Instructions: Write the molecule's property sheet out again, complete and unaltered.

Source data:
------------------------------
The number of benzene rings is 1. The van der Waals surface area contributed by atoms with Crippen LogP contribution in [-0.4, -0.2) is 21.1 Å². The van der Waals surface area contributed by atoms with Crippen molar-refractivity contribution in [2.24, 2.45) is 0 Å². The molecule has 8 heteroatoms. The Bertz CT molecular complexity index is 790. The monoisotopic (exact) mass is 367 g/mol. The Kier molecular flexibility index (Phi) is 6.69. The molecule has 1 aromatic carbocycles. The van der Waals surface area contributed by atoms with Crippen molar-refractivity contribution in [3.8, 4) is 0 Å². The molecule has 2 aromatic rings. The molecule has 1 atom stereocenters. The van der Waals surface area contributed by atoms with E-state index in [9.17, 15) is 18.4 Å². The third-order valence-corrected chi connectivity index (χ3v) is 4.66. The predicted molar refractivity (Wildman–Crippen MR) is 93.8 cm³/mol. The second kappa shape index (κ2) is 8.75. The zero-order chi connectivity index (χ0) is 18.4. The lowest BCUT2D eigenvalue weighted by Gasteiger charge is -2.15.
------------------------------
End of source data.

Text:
The number of benzene rings is 1. The van der Waals surface area contributed by atoms with Crippen LogP contribution in [-0.4, -0.2) is 21.1 Å². The van der Waals surface area contributed by atoms with Crippen molar-refractivity contribution in [2.24, 2.45) is 0 Å². The molecule has 8 heteroatoms. The Bertz CT molecular complexity index is 790. The monoisotopic (exact) mass is 367 g/mol. The Kier molecular flexibility index (Phi) is 6.69. The molecule has 1 aromatic carbocycles. The van der Waals surface area contributed by atoms with Crippen molar-refractivity contribution in [3.8, 4) is 0 Å². The molecule has 2 aromatic rings. The molecule has 1 atom stereocenters. The van der Waals surface area contributed by atoms with E-state index in [9.17, 15) is 18.4 Å². The third-order valence-corrected chi connectivity index (χ3v) is 4.66. The predicted molar refractivity (Wildman–Crippen MR) is 93.8 cm³/mol. The second kappa shape index (κ2) is 8.75. The zero-order chi connectivity index (χ0) is 18.4. The lowest BCUT2D eigenvalue weighted by Gasteiger charge is -2.15.